There are some things in New York you can always count on: the mind-blowing fireworks display over the Hudson River on July 4th, delightful department store window displays at Christmas time, and if you see an empty subway car during rush hour, it probably doesn’t have air conditioning. OK, that last one isn’t so much an annual event as New York’s version of Murphy’s Law, but you know what we mean. New Yorkers know that the annual events our city is known for just get better every year. So why not plan your trip around one?
You don’t have to be a kid to enjoy the sight of a giant Buzz Lightyear floating over Times Square. Millions of New Yorkers line up hours ahead of the Macy’s Thanksgiving Day Parade for prime viewing spots. One way to avoid the wait would be to book your stay in the city at a hotel with a view of the parade (like the Millenium Broadway, for example). Another way to see the balloons up close is to watch as they’re blown up by the American Museum of Natural History the night before the parade.
The other main event that kicks off the holiday season in NYC is the annual tree lighting at Rockefeller Center, featuring performances by stars so big they rival the one at the top of the tree. Even if you miss the lighting, you can see the tree throughout the holidays. Take a spin around the outdoor rink or head up to the Top of the Rock while you’re at Rockefeller Plaza.
Of course, the holiday season’s biggest event is New Year’s Eve in Times Square. A million visitors from around the world attend this massive street party every Dec. 31 to see the famed Waterford Crystal ball drop.
Spring, meanwhile, brings its own bevy of annual events: the New York International Auto Show at the Jacob Javits Center gives car lovers a sneak peek at new models every April; in late May, the Parade of Ships kicks off Fleet Week, an annual event that brings thousands of sailors to the streets of New York. The week of events includes ship tours, military demonstrations, and free Broadway performances at the Intrepid Sea, Air and Space Museum.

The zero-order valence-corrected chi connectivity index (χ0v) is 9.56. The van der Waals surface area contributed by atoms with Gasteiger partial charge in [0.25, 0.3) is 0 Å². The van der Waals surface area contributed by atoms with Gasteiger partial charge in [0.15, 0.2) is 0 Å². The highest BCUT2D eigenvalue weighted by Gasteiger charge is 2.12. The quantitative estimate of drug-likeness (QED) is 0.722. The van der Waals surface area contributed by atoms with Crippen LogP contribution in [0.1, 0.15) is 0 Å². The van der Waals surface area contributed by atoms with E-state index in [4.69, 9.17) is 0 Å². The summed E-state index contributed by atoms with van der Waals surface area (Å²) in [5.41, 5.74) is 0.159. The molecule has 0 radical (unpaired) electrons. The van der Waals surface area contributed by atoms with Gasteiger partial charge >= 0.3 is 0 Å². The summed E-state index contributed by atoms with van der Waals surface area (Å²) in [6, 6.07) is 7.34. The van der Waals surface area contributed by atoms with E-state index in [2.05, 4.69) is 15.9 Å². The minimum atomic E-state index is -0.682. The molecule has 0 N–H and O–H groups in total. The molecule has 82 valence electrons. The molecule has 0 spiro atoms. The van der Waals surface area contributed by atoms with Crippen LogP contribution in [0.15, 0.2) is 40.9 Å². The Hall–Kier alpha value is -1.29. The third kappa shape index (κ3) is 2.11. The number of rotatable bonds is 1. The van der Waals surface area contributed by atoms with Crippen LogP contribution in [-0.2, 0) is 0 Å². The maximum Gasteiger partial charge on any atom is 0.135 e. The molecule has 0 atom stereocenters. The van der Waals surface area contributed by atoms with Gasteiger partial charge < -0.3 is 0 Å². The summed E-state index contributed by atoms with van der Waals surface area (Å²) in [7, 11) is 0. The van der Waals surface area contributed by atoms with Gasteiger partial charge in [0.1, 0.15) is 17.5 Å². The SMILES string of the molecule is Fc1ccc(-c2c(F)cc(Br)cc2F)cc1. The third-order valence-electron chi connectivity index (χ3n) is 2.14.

Cinephiles look forward to the Tribeca Film Festival, which screens hundreds of new films every April at various locations around lower Manhattan. Post-film Q&A’s with the director and actors make seeing the internationally acclaimed new films a truly exciting experience. The New York Film Festival, meanwhile, kicks off in late September each year. Produced by the Film Society of Lincoln Center, this festival features an average of 28 feature films and 12 short films selected each year. At the same time (early October) the New Yorker Festival hosts dozens of panel discussions and Q&A’s with actors, performers, writers and great thinkers, as well as film screenings, readings, and performances.
A number of notable sporting events also take place every year in NYC. Of course, the Yankees’ and Mets’ season openers are big draws in the spring. But so are the Belmont Stakes, the third and final leg of the US Triple Crown Thoroughbred horse racing series each June, and the U.S. Open, which brings tennis fans to nearby Queens for five different event championships over two weeks at the end of August.
Back to the July 4th fireworks: Sponsored by Macy’s, the legendary display launches 40,000 shells from six barges on the Hudson River. The fireworks can be viewed Hoboken and Weehawken in New Jersey and from any point on the West Side Highway, south of 45th Street. An even better way to enjoy the fireworks would be from the water aboard a boat. New York Water Taxi and Manhattan by Sail, among others, host special tours for prime firework viewing.
The summer months are also parade season in NYC, with thousands of visitors joining locals in celebrating, among others, the Pride Parade (June), the Puerto Rican Day Parade (June), Dominican Day Parade (August), and the West Indian-American Day Parade (Labor Day), the largest cultural event in the city that gathers nearly 3 million people to celebrate Caribbean culture.